Shakespeare was born on or just before April 23, 1564, in the small but then important Warwickshire town of Stratford. His mother, born Mary Arden, was the daughter of a landowner from a neighboring village. His father, John, son of a farmer, was a glove maker and trader in farm produce; he had achieved a position of some eminence in the prosperous market town by the time of his son's birth, holding a number of responsible positions in Stratford's government and serving as mayor in 1569. By 1576, however, John Shakespeare had begun to encounter the financial difficulties which were to plague him until his death in 1601. Shakespeare studied Latin grammar during the early years, and then progressed to the study of logic, rhetoric, composition, oration, versification, and the monuments of Roman literature. The work was conducted in Latin and relied heavily on rote memorization and the master's rod. A plausible tradition holds that William had to discontinue his education when about 13 in order to help his father. At 18 he married Ann Hathaway, a Stratford girl. They had three children (Susanna, 1583-1649; Hamlet, 1585-1596; and his twin, Judith, 1585-1662) and who was to survive him by 7 years. Shakespeare remained actively involved in Stratford affairs throughout his life, even when living in London, and retired there at the end of his career. The years between 1585 and 1592, having left no evidence as to Shakespeare's activities, have been the focus of considerable speculation; among other things, conjecture would have him a traveling actor or a country schoolmaster. The earliest surviving notice of his career in London is a jealous attack on the "upstart crow" by Robert Greene, a playwright, professional man of letters, and profligate whose career was at an end in 1592 though he was only 6 years older than Shakespeare. Greene's outcry testifies both in its passion and in the work it implies Shakespeare had been doing for some time, that the young poet had already established himself in the capital. So does the quality of Shakespeare's first plays: it is hard to believe that even Shakespeare could have shown such mastery without several years of apprenticeship. Shakespeare's first extant play is probably The Comedy of Errors (1590; like most dates for the plays, this is conjectural and may be a year or two off), a brilliant and intricate farce involving two sets of identical twins and based on two already-complicated comedies by the Roman Plautus. Though less fully achieved, his next comedy, The Two Gentlemen of Verona (1591), is more prophetic of Shakespeare's later comedy, for its plot depends on such devices as a faithful girl who educates her fickle lover, romantic woods, a girl dressed as a boy, sudden reformations, music, and happy marriages at the end. The last of the first comedies, Love's Labour's Lost (1593), is romantic again, dealing with the attempt of three young men to withdraw from the world and women for 3 years to study in their king's "little Academe," and their quick surrender to a group of young ladies who come to lodge nearby. If the first of the comedies is most notable for its plotting and the second for its romantic elements, the third is distinguished by its dazzling language and its gallery of comic types. Already Shakespeare had learned to fuse conventional characters with convincing representations of the human life he knew. Shakespeare's first tragedy, Titus Andronicus (1593), reveals similar ambition. Though it’s chamber of horrors— including mutilations and ingenious murders—strikes the modern reader as belonging to a theatrical tradition no longer viable, the play is in fact a brilliant and successful attempt to outdo the efforts of Shakespeare's predecessors in the lurid tradition of the revenge play. A final group of plays takes a turn in a new direction. Commonly called the "romances," Pericles (1607), Cymbeline (1609), The Winter's Tale (1611), and The Tempest (1611) share their conventions with the tragicomedy that had been growing popular since the early years of the century. Particularly they resemble in some respects plays written by Beaumont and Fletcher for the private theatrical company whose operation the King's Men took over in 1608. While such work in the hands of others, however, tended to reflect the socially and intellectually narrow interests of an elite audience, Shakespeare turned the fashionable mode into a new kind of personal art form. Though less searing than the great tragedies, these plays have a unique power to move and are in the realm of the highest art. Pericles and Cymbeline seem somewhat tentative and experimental, though both are superb plays. The winter’s Tale, however, is one of Shakespeare's best plays. Like a rewriting of Othello in its first acts, it turns miraculously into pastoral comedy in its last. The Tempestis the most popular and perhaps the finest of the group. Prospero, shipwrecked on an island and dominating it with magic which he renounces at the end, may well be intended as an image of Shakespeare himself; in any event, the play is like a retrospective glance over the plays of the 2 previous decades.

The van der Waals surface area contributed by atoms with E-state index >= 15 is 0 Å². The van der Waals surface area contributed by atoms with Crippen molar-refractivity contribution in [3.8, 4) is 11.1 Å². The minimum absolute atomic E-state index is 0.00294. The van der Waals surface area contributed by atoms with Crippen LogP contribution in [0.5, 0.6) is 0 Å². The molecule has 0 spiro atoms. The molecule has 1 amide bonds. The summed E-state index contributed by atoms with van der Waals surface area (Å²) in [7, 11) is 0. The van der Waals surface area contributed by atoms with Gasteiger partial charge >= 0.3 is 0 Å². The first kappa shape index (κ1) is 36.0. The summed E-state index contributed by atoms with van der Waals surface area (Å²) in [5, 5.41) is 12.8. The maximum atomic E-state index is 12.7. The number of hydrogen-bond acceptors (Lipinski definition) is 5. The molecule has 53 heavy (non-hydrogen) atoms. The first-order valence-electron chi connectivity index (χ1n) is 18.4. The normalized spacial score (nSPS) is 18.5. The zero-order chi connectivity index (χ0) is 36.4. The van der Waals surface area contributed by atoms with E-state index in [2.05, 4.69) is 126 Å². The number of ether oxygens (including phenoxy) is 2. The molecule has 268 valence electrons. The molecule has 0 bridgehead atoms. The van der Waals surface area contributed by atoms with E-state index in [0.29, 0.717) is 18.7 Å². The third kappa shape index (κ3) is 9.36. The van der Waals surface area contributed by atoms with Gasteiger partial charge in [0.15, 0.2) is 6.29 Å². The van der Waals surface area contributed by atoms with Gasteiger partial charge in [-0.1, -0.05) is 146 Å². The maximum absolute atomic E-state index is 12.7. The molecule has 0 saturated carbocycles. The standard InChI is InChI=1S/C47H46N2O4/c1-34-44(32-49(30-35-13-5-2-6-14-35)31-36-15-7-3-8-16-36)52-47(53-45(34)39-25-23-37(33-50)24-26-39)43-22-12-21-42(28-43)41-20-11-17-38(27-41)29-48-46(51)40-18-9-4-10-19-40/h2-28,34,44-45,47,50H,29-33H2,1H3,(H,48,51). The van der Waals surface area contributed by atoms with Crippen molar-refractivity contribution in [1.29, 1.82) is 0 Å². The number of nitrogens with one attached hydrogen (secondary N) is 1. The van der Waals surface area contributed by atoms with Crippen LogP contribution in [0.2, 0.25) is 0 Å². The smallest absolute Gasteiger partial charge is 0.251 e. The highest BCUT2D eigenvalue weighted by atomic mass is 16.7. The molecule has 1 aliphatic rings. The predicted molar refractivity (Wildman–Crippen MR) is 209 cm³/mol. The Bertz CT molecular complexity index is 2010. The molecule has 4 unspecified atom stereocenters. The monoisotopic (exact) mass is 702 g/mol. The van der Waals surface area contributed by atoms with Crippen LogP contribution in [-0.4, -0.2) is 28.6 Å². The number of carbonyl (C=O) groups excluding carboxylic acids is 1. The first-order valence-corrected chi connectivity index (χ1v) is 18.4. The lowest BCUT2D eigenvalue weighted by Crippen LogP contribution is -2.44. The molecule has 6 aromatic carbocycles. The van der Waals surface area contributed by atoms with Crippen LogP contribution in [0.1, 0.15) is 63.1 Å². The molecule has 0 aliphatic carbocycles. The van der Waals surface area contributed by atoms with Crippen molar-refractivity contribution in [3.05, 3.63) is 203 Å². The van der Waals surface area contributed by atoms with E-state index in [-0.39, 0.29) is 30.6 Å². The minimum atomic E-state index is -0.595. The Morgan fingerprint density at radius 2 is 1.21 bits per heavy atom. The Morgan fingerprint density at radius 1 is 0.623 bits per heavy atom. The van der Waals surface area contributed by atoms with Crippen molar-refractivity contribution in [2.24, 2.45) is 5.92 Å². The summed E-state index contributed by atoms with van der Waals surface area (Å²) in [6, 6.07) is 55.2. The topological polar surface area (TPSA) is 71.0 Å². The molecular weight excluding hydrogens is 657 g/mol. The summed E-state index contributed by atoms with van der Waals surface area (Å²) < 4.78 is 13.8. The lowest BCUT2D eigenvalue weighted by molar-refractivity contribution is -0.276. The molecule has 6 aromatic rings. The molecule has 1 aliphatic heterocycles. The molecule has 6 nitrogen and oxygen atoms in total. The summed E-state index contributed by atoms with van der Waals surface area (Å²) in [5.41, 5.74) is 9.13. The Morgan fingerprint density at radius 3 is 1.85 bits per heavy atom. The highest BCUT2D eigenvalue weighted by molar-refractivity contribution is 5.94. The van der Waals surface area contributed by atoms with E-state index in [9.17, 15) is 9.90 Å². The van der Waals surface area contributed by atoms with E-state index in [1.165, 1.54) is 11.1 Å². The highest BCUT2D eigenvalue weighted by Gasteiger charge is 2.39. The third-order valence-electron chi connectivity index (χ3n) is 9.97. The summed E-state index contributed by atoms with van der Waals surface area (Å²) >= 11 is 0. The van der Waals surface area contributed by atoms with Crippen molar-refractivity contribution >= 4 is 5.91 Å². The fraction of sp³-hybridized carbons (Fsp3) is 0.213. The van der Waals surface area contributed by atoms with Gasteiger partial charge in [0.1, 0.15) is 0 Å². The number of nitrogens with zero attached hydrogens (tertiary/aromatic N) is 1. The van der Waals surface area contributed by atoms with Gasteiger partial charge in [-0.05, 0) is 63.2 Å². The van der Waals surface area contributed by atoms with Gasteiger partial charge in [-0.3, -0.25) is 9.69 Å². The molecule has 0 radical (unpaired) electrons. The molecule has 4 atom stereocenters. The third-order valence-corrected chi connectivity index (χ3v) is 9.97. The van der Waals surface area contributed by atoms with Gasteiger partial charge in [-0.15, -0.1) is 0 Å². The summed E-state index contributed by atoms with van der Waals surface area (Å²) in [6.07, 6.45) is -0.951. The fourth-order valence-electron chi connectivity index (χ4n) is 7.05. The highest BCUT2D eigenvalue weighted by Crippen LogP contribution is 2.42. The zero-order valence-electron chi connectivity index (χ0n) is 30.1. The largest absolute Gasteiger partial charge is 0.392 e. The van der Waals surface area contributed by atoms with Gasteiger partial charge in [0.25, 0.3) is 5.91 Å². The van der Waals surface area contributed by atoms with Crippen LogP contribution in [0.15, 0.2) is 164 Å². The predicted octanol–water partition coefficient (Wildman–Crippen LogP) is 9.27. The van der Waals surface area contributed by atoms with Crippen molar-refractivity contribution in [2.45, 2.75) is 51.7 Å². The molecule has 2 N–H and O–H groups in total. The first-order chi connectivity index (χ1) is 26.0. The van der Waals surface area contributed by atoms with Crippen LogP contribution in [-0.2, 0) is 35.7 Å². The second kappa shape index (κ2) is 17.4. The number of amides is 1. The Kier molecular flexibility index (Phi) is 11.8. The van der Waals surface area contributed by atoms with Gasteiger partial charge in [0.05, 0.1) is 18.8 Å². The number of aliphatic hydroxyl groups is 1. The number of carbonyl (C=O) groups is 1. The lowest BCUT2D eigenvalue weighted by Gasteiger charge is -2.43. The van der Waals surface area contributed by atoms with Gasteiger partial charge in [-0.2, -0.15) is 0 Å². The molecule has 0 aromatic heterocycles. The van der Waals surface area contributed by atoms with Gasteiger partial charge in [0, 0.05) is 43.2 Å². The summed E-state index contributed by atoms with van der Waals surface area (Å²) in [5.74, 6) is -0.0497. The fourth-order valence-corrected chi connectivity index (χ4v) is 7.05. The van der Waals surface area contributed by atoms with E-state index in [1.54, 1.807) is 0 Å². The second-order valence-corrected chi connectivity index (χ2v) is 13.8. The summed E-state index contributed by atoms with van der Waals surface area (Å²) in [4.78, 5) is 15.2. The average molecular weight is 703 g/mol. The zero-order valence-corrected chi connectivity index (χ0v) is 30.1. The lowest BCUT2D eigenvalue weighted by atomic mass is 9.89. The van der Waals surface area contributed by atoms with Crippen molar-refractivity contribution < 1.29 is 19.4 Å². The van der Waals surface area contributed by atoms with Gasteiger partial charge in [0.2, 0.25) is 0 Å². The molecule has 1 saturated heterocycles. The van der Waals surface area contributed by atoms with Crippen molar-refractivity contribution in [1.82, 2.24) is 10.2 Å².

After the composition of The Tempest, which many regard as an explicit farewell to art, Shakespeare retired to Stratford, returning to London to compose Henry VIII and the Two Noble Kinsmen in 1613; neither of these plays seems to have fired his imagination. In 1616, at the age of 52, he was dead. His reputation grew quickly, and his work has continued to seem to each generation like its own most precious discovery. His value to his own age is suggested by the fact that two fellow actors performed the virtually unprecedented act in 1623 of gathering his plays together and publishing them in the Folio edition. Without their efforts, since Shakespeare was apparently not interested in publication, many of the plays would not have survived.
A poem from William Shakespeare
Let me not to the marriage of true minds
Let me not to the marriage of true minds
Admit impediments; love is not love
Which alters when it alteration finds,
Or bends with the remover to remove:
O, no, it is an ever-fixed mark,
That looks on tempests and is never shaken;
It is the star to every wand’ ring bark,
Whose worth's unknown, although his height be taken.
Love's not Time's fool, though rosy lips and cheeks
Within his bending sickle's compass come;
Love alters not with his brief hours and weeks,
But bears it out even to the edge of doom.
If this be error and upon me proved,
I never writ, nor no man ever loved.